When the smoke clears:
##T=ce^{-\mu\theta}+\frac{gr\rho}{1+\mu^2}[2\mu(\cos(\theta)-1)-(\mu^2-1)\sin(\theta)]##
At θ=0 we have T=Mg, so c=Mg; at the other end, after n+½ turns, θ=(2n+1)π and T≤0.
##2n+1≥\frac 1{\mu\pi}\ln(\frac{M(1+\mu^2)}{4r\rho\mu})##.

YoungPhysicist
@haruspex please explain how that differential equation came... Cause i tried and mine is different... The rest of all i understood!

Priyanka88 said:
@haruspex please explain how that differential equation came... Cause i tried and mine is different... The rest of all i understood!

I was surprised by the solution I got to the differential equation. It says something strange happens for μ>1. I think this just means that with a high enough coefficient you would not even need a quarter turn of the twig.

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Priyanka88
haruspex said:

I was surprised by the solution I got to the differential equation. It says something strange happens for μ>1. I think this just means that with a high enough coefficient you would not even need a quarter turn of the twig.
Damn i got the equation! Thanks man
Check this if anyone wants to see the differential equation

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YoungPhysicist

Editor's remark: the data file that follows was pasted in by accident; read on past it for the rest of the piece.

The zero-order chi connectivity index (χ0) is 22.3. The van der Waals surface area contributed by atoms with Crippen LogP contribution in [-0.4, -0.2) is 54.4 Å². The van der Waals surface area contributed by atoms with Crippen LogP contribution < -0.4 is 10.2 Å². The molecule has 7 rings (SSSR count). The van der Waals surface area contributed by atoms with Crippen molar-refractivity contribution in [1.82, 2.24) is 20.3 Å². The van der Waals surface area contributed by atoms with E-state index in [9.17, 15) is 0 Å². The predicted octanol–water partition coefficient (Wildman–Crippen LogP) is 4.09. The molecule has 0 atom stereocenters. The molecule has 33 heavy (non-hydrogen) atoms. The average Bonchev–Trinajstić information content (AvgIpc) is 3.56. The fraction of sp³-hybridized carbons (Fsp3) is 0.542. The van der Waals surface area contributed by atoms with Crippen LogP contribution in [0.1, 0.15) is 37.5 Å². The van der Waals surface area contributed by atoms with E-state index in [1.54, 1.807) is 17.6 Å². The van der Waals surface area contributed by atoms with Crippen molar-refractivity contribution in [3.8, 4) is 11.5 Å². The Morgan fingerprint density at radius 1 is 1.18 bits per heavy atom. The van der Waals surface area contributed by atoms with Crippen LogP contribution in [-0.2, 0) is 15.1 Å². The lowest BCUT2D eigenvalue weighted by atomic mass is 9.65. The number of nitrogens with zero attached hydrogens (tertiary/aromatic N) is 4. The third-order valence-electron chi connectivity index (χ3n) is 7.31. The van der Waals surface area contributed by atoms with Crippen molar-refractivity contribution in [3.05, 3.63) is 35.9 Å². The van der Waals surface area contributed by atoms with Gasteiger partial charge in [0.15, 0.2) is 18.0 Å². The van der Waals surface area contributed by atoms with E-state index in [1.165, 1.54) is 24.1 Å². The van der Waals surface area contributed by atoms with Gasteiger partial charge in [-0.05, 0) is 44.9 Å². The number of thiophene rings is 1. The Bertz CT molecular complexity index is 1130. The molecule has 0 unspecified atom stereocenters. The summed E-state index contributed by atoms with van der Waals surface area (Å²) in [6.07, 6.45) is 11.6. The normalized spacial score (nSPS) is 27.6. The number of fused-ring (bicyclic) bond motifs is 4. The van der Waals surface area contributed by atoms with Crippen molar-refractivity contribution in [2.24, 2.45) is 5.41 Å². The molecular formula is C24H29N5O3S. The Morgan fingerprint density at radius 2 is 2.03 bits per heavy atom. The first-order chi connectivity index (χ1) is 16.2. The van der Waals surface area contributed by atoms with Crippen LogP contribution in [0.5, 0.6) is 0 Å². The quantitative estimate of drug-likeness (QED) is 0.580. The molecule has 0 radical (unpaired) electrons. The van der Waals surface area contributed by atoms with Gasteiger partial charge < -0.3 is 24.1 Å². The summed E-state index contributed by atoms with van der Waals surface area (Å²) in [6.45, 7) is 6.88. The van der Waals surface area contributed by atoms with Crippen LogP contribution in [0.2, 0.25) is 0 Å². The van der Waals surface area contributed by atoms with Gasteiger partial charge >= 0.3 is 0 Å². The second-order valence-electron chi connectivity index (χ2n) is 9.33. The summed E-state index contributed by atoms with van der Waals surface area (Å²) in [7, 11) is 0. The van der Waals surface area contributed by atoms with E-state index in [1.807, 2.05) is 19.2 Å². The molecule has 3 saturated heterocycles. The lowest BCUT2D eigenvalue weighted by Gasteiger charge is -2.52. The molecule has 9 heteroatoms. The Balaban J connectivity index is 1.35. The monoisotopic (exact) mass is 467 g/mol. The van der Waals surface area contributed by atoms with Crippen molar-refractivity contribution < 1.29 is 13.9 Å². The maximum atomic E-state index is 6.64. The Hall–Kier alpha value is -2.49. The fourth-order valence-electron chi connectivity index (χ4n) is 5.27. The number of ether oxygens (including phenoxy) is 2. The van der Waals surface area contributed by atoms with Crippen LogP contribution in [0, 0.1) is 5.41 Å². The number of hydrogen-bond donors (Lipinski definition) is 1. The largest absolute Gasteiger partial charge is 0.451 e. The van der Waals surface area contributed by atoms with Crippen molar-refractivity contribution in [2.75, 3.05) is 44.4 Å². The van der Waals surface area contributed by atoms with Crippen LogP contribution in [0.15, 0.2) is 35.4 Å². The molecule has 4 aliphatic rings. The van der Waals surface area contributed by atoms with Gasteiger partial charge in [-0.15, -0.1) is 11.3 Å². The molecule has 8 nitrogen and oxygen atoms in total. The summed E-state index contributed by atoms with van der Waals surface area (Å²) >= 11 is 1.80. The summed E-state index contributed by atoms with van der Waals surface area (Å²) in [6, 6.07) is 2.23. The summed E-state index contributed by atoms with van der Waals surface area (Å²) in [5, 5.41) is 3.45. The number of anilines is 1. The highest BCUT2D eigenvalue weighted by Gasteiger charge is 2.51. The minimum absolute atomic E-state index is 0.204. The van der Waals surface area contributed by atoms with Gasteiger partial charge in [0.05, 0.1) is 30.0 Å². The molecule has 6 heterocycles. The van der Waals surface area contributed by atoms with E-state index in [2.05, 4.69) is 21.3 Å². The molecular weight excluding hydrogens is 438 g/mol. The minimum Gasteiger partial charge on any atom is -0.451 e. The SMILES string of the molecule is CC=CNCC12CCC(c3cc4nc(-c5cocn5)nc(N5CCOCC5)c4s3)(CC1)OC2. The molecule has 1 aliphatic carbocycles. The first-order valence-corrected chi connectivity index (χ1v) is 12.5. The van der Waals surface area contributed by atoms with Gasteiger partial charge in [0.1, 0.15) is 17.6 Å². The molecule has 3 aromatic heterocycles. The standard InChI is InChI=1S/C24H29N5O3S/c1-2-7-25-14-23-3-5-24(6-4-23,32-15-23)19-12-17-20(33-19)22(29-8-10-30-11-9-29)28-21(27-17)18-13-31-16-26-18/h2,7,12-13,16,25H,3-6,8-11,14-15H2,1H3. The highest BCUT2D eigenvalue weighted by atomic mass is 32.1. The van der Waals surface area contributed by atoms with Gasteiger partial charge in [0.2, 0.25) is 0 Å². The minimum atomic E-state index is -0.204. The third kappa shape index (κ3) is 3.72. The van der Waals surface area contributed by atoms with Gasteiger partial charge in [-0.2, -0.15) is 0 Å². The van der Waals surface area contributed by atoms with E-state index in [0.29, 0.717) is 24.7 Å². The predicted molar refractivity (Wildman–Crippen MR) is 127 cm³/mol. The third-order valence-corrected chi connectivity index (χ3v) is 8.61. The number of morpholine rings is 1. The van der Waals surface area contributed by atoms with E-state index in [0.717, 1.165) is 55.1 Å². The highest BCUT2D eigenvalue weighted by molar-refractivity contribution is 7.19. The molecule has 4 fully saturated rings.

1. What is rotational mechanics and how is it related to string wrap around a twig?

Rotational mechanics is a branch of physics that studies the motion of objects that rotate around a fixed axis. In the context of string wrap around a twig, rotational mechanics is used to analyze the forces and motion involved in the rotation of the string around the twig.

2. How does the string wrap around the twig affect the rotational motion?

The string wrap around the twig creates a torque, or a twisting force, on the twig. This torque causes the twig to rotate, and the string unwinds as the twig rotates. The tension in the string also affects the rotational motion by providing a centripetal force that keeps the twig moving in a circular path.

3. What factors influence the rotational motion of the string around the twig?

The rotational motion of the string around the twig is influenced by several factors, including the length and thickness of the string, the diameter and texture of the twig, the tension in the string, and the force applied to the string. These factors can affect the torque and centripetal force, and therefore, the rotational motion of the string.

4. How can the rotational mechanics of string wrap around a twig be applied in real-world situations?

The principles of rotational mechanics, such as torque and centripetal force, can be applied in various real-world situations. For example, they can be used to analyze the motion of a yo-yo or a spinning top, or to design machines that use rotational motion, such as turbines and engines.

5. What are some common misconceptions about rotational mechanics and string wrap around a twig?

One common misconception is that the length of the string does not affect the rotational motion. In reality, a longer string will create a larger torque and lead to a faster rotation. Another misconception is that the tension in the string is the only force affecting the rotational motion, when in fact, the force applied to the string and the texture of the twig can also have an impact.